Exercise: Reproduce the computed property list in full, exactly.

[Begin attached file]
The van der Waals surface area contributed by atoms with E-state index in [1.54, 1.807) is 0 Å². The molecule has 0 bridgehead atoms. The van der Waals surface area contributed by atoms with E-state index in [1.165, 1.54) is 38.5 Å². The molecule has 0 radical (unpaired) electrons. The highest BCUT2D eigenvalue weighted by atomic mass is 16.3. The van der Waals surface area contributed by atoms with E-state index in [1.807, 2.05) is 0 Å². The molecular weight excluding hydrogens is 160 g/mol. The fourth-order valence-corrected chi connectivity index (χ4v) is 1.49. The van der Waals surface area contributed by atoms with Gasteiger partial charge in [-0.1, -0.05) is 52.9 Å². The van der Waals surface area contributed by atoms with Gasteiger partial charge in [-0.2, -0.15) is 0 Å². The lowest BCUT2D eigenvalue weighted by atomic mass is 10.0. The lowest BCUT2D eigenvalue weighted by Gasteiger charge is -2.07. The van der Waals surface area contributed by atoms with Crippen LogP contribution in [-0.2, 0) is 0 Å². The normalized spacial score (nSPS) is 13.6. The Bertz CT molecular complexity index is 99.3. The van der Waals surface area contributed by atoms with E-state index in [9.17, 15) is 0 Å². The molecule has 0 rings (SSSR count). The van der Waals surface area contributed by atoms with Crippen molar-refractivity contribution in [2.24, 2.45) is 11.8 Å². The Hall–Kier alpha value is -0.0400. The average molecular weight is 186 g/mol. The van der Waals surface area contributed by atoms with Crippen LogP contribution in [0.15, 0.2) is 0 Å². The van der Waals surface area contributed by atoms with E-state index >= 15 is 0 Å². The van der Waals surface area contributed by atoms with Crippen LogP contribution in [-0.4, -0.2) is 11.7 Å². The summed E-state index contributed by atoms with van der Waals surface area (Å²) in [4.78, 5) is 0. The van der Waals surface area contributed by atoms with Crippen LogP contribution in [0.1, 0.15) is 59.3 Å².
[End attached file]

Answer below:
The van der Waals surface area contributed by atoms with E-state index in [1.54, 1.807) is 0 Å². The molecule has 0 bridgehead atoms. The van der Waals surface area contributed by atoms with E-state index in [1.165, 1.54) is 38.5 Å². The molecule has 0 radical (unpaired) electrons. The highest BCUT2D eigenvalue weighted by atomic mass is 16.3. The van der Waals surface area contributed by atoms with E-state index in [1.807, 2.05) is 0 Å². The molecular weight excluding hydrogens is 160 g/mol. The fourth-order valence-corrected chi connectivity index (χ4v) is 1.49. The van der Waals surface area contributed by atoms with Gasteiger partial charge in [-0.1, -0.05) is 52.9 Å². The van der Waals surface area contributed by atoms with Gasteiger partial charge in [-0.2, -0.15) is 0 Å². The lowest BCUT2D eigenvalue weighted by atomic mass is 10.0. The lowest BCUT2D eigenvalue weighted by Gasteiger charge is -2.07. The van der Waals surface area contributed by atoms with Crippen LogP contribution in [-0.2, 0) is 0 Å². The normalized spacial score (nSPS) is 13.6. The Bertz CT molecular complexity index is 99.3. The van der Waals surface area contributed by atoms with E-state index in [9.17, 15) is 0 Å². The molecule has 0 rings (SSSR count). The van der Waals surface area contributed by atoms with Crippen molar-refractivity contribution in [2.24, 2.45) is 11.8 Å². The Hall–Kier alpha value is -0.0400. The average molecular weight is 186 g/mol. The van der Waals surface area contributed by atoms with Crippen LogP contribution in [0.15, 0.2) is 0 Å². The van der Waals surface area contributed by atoms with E-state index >= 15 is 0 Å². The van der Waals surface area contributed by atoms with Crippen LogP contribution in [-0.4, -0.2) is 11.7 Å². The summed E-state index contributed by atoms with van der Waals surface area (Å²) in [4.78, 5) is 0. The van der Waals surface area contributed by atoms with Crippen LogP contribution in [0.1, 0.15) is 59.3 Å².